Forty medical critically ill patients (age, 62 ± 15 years; body mass index, 30.0 ± 8.9 kg/m2; APACHE II score, 24.8 ± 5.4; 27 males; 8 with diabetes) were included for a period of 6.5 ± 3.7 days (n = 20 in each center). The primary endpoint (time in target range 4.4 to 8.3 mmol/l) was reached in 88.3% ± 9.3 of the time and mean arterial blood glucose was 6.7 ± 0.4 mmol/l. The sampling interval was 2.2 ± 0.4 hours. The mean daily insulin dose was 87.2 ± 64.6 IU. The adherence to the given insulin dose advice was high (98.2%). While the percentage of time spent in a moderately hypoglycemic range (2.2 to 3.3 mmol/L) was low (0.07 ± 0.26% of the time), one severe hypoglycemic episode (<2.2 mmol/L) occurred (2.5% of patients or 0.03% of glucose readings).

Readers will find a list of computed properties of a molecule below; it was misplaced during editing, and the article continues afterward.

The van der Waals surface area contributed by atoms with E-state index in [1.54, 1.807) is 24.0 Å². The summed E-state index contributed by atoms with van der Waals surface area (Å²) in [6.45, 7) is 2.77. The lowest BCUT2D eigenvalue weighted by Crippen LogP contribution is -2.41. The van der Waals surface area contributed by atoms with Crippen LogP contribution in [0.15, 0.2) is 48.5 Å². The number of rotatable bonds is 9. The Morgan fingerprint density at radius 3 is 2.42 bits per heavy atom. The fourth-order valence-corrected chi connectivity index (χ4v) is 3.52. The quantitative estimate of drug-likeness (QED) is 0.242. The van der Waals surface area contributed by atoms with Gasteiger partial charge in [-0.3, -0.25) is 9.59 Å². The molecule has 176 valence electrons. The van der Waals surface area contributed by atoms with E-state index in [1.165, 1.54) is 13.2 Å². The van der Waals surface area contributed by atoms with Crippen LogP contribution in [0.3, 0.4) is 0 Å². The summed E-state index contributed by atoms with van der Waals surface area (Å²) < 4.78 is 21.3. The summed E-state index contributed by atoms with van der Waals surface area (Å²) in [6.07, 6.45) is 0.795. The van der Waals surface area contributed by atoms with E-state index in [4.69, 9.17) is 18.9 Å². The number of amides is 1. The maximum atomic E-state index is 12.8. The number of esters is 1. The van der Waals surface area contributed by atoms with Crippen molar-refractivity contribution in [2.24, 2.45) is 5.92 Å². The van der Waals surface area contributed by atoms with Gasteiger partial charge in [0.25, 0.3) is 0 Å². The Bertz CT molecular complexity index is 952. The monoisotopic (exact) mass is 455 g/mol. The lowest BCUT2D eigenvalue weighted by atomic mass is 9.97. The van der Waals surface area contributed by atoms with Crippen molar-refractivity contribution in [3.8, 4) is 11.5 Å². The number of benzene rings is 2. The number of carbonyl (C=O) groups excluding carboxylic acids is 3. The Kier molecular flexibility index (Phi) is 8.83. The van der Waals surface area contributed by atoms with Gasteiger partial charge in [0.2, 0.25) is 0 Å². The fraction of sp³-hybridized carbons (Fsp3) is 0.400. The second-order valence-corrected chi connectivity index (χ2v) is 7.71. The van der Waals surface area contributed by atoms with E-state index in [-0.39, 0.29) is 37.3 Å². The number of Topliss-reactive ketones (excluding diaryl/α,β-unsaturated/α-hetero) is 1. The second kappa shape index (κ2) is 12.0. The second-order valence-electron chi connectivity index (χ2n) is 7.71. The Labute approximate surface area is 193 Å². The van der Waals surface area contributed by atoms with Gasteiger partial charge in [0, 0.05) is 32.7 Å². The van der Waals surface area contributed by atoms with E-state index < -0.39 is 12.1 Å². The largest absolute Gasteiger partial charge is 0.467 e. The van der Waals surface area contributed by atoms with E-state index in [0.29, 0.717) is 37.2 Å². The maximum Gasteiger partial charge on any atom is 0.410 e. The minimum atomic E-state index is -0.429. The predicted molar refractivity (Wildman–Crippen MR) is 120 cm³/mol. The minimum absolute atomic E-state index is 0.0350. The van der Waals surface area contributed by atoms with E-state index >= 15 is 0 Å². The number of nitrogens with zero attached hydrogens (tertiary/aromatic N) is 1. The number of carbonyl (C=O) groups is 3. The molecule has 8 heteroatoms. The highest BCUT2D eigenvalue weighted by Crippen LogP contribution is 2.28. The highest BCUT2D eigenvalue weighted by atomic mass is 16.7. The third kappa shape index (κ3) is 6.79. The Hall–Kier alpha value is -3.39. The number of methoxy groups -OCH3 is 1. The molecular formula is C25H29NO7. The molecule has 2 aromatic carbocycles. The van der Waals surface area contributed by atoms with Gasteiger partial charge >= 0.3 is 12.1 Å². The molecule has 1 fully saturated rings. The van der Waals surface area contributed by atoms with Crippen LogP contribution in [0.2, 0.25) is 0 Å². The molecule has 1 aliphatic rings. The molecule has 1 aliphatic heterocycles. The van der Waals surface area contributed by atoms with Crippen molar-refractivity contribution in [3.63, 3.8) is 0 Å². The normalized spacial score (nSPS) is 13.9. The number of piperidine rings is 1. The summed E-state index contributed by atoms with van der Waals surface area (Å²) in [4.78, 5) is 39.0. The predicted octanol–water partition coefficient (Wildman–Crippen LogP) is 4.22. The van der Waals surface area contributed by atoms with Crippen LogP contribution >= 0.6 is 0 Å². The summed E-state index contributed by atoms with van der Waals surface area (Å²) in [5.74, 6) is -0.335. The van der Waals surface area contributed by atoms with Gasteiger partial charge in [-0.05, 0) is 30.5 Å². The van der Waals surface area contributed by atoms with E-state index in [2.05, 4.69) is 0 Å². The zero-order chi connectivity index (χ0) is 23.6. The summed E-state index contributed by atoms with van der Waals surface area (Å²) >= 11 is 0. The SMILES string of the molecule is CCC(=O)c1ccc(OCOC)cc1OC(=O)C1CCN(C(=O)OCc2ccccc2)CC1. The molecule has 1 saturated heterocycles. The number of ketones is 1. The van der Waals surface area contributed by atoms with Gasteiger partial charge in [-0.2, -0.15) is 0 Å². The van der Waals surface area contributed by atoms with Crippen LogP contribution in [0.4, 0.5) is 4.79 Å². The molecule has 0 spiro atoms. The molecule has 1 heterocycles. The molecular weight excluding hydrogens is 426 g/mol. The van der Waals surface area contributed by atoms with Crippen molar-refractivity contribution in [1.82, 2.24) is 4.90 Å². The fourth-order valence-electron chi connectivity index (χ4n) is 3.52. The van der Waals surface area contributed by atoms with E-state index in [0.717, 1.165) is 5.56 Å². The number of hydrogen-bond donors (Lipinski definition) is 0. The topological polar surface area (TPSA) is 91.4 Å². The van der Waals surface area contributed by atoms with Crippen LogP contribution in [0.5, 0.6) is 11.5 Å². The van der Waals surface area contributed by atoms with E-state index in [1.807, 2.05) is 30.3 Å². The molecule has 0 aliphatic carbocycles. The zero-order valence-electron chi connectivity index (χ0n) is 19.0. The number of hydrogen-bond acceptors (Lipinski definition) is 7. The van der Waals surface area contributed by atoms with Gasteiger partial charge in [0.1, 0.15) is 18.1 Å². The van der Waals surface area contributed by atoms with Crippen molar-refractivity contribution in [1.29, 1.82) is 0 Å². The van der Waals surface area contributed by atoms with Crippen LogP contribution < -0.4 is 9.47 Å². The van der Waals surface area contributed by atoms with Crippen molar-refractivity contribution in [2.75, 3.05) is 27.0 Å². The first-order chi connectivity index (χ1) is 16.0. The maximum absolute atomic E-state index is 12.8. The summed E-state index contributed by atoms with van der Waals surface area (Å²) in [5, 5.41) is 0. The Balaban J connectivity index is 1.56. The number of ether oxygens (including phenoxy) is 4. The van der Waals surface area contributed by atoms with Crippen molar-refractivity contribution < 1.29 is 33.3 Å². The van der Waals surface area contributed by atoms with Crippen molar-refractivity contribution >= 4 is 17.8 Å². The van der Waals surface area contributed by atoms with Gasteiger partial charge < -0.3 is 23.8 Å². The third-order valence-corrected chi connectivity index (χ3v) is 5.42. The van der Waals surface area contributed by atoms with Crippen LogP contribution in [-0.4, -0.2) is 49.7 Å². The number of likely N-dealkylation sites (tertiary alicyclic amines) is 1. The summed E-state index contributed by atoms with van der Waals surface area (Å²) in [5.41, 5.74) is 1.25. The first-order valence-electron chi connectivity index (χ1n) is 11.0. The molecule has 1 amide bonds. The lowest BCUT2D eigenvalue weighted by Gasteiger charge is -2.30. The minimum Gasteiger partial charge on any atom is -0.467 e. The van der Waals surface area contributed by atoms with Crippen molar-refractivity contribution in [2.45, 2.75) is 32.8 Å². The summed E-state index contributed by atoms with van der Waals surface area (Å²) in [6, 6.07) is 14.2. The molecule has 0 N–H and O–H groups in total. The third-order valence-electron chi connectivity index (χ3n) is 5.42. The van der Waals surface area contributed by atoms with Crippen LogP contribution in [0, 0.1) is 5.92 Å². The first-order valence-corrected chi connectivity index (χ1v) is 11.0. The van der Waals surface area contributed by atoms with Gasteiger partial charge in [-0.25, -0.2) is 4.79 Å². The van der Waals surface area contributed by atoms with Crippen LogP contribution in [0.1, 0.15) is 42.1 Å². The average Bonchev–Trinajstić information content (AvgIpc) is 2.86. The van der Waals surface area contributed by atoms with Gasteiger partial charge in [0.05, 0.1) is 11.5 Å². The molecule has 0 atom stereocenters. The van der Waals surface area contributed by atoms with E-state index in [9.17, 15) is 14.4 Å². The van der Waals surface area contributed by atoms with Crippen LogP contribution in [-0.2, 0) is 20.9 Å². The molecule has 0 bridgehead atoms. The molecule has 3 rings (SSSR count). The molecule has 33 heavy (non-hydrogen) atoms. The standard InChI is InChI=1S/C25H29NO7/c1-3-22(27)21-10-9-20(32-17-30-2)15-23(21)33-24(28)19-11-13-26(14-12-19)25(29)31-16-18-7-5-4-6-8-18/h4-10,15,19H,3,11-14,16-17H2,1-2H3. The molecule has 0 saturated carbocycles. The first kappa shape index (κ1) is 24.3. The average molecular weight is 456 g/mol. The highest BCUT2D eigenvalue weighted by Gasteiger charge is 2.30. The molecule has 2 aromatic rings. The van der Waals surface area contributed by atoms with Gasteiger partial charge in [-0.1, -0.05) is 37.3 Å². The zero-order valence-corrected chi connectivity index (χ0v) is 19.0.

Conclusions
SGC is a safe and efficient method to control blood glucose in critically ill patients as assessed in two European medical intensive care units.
doi:10.1186/1472-6823-14-62
PMCID: PMC4118658  PMID: 25074071
Tight glycemic control; Critical illness; Critically ill patients; Protocol; Computer-assisted glycemic control; Insulin infusion protocol; Glucose control in intensive care
3.  Space GlucoseControl system for blood glucose control in intensive care patients - a European multicentre observational study 
BMC Anesthesiology  2016;16:8.
Background